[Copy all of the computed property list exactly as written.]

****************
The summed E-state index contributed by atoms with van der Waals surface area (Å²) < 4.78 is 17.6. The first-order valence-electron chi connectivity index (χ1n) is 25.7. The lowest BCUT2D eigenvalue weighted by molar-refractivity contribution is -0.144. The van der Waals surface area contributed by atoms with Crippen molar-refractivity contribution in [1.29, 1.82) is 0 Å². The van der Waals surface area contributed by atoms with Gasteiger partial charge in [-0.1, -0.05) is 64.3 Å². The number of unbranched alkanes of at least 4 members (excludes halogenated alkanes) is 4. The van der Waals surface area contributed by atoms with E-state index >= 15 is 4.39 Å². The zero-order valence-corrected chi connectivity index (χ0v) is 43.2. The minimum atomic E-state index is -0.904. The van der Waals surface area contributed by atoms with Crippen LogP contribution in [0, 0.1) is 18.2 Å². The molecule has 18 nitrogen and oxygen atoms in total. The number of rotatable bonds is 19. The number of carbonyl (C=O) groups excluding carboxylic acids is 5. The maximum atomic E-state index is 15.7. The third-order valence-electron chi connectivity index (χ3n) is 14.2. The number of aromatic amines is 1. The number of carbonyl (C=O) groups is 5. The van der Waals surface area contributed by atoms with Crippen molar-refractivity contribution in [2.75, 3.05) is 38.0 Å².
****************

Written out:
The summed E-state index contributed by atoms with van der Waals surface area (Å²) < 4.78 is 17.6. The first-order valence-electron chi connectivity index (χ1n) is 25.7. The lowest BCUT2D eigenvalue weighted by molar-refractivity contribution is -0.144. The van der Waals surface area contributed by atoms with Crippen molar-refractivity contribution in [1.29, 1.82) is 0 Å². The van der Waals surface area contributed by atoms with Gasteiger partial charge in [-0.1, -0.05) is 64.3 Å². The number of unbranched alkanes of at least 4 members (excludes halogenated alkanes) is 4. The van der Waals surface area contributed by atoms with E-state index >= 15 is 4.39 Å². The zero-order valence-corrected chi connectivity index (χ0v) is 43.2. The minimum atomic E-state index is -0.904. The van der Waals surface area contributed by atoms with Crippen LogP contribution in [0, 0.1) is 18.2 Å². The molecule has 18 nitrogen and oxygen atoms in total. The number of rotatable bonds is 19. The number of carbonyl (C=O) groups excluding carboxylic acids is 5. The maximum atomic E-state index is 15.7. The third-order valence-electron chi connectivity index (χ3n) is 14.2. The number of aromatic amines is 1. The number of carbonyl (C=O) groups is 5. The van der Waals surface area contributed by atoms with Crippen molar-refractivity contribution in [2.75, 3.05) is 38.0 Å².